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Tuesday, December 25, 2012

Is Hagel toast?

Is Chuck Hagel's nomination to be Secretary of Defense toast?

On Monday, Commentary's Alana Goodman reported that Hagel sits on the board of Chevron, which is apparently a serial human rights violator
Hagel joined the board in the spring of 2010, when Chevron was reportedly in negotiations with the repressive government in Turkmenistan. Shortly after, Hagel was confronted about this at a shareholder meeting by an environmentalist group called Crude Accountability. 
“Senator Hagel, as a new board member, you have a tremendous opportunity and responsibility to raise the bar for corporate responsibility in the Caspian to a level that is in accordance with the Chevron Way, for starters, but more importantly, in accordance with international law and practice,” said Crude Accountability’s Michelle Kinman, according to a statement posted on the group’s website. “Senator Hagel, are you prepared to insist that your company take a principled stance in favor of human rights in Turkmenistan today?”\
According to Crude Accountability, Hagel did not respond to the question....


No word yet on whether Crude Accountability followed up with a letter, or whether Hagel wrote back. I contacted the organization and will post when I get a reply. But according to Reuters, Chevron was still pursuing a deal to develop Turkmenistan’s natural gas reserves as recently as last month.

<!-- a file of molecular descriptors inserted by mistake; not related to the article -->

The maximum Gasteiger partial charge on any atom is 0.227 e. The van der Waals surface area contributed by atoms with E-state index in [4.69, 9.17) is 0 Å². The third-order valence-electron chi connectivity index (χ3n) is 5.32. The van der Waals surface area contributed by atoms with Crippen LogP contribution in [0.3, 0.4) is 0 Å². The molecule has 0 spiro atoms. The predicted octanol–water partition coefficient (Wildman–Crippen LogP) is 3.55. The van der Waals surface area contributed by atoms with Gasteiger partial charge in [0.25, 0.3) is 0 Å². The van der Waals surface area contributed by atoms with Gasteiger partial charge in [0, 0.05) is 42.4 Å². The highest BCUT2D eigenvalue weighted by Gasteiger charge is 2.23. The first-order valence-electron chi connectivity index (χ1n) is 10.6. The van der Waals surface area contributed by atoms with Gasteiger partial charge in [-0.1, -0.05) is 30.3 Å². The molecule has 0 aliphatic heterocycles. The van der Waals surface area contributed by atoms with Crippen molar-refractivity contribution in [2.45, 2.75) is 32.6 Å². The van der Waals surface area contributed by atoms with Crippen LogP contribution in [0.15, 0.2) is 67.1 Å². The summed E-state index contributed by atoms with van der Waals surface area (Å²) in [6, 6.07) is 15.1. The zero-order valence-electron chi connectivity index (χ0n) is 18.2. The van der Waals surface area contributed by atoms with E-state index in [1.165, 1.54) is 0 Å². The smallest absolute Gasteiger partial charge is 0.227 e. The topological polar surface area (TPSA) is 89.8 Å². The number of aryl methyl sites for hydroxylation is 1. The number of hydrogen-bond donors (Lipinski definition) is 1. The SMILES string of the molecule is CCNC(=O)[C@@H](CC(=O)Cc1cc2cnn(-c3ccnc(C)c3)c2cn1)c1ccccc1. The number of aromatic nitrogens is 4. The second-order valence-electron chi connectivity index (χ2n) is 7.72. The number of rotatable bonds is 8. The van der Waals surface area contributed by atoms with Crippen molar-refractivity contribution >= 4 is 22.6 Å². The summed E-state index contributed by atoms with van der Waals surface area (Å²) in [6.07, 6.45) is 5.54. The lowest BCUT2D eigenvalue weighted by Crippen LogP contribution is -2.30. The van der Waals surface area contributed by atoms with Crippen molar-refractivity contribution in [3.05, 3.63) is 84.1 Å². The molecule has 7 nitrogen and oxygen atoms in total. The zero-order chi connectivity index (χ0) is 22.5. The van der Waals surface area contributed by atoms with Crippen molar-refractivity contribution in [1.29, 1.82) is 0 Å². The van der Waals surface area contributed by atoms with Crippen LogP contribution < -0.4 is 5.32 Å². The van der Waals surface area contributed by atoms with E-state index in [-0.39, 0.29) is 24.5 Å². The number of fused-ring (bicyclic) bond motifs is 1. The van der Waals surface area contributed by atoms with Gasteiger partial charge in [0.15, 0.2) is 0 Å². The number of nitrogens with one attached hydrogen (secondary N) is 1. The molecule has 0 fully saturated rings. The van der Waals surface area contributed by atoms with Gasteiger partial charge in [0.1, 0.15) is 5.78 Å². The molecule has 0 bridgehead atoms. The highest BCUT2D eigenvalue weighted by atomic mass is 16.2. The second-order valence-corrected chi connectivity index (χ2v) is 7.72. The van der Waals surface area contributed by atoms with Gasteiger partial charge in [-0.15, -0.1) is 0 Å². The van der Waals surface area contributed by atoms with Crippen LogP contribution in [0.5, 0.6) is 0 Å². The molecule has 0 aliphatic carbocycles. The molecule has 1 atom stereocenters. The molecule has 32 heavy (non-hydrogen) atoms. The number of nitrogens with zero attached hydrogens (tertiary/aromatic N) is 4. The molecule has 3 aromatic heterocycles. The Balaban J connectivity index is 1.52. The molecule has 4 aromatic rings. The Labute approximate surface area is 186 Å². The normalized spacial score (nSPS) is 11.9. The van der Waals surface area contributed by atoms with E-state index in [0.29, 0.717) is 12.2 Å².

This isn’t the first time the company has been criticized for its involvement with repressive regimes.
The fact that the White House isn't exactly rushing to his defense is another indication that Hagel's nomination may never happen.
“What I can tell you is that Sen. Hagel fought and bled for his country,” White House Press Secretary Jay Carney told reporters last week, refusing to comment on specific criticisms. “He served his country well. He was an excellent senator.”
But unlike Susan Rice, who withdrew her name for consideration to head the State Department amid Republican criticism of her statements after the Benghazi attack in September, Hagel is all on his own, making an organized and forceful defense from the Obama administration even more necessary.
Other Democrats who have indicated their support for Hagel have also backed away in recent days. BuzzFeed emailed no fewer than five backers about the anemic state of the Hagel defense, all declined to comment or didn’t respond.
One Democratic operative called the silence “telling.”
“I've been talking with a lot of Democrats about Hagel and it's clear that the White House is not making the ask for the heavy lift on this front,” the operative said. “Sounds like they're moving on and leaving the Hagel loyalists to defend their man alone.”
A long time democratic insider echoed that point, saying it was clear that Obama was moving away from Hagel. White House officials refuse to comment on potential personnel moves.
But the best news of all from the failure of Hagel's nomination may be for Israel. Caroline Glick writes that the failure of the Hagel nomination shows that it is possible to fight Obama on foreign policy during his second term. And all will be well. All will be well.

Oh yeah, there's a new problem for Hagel here

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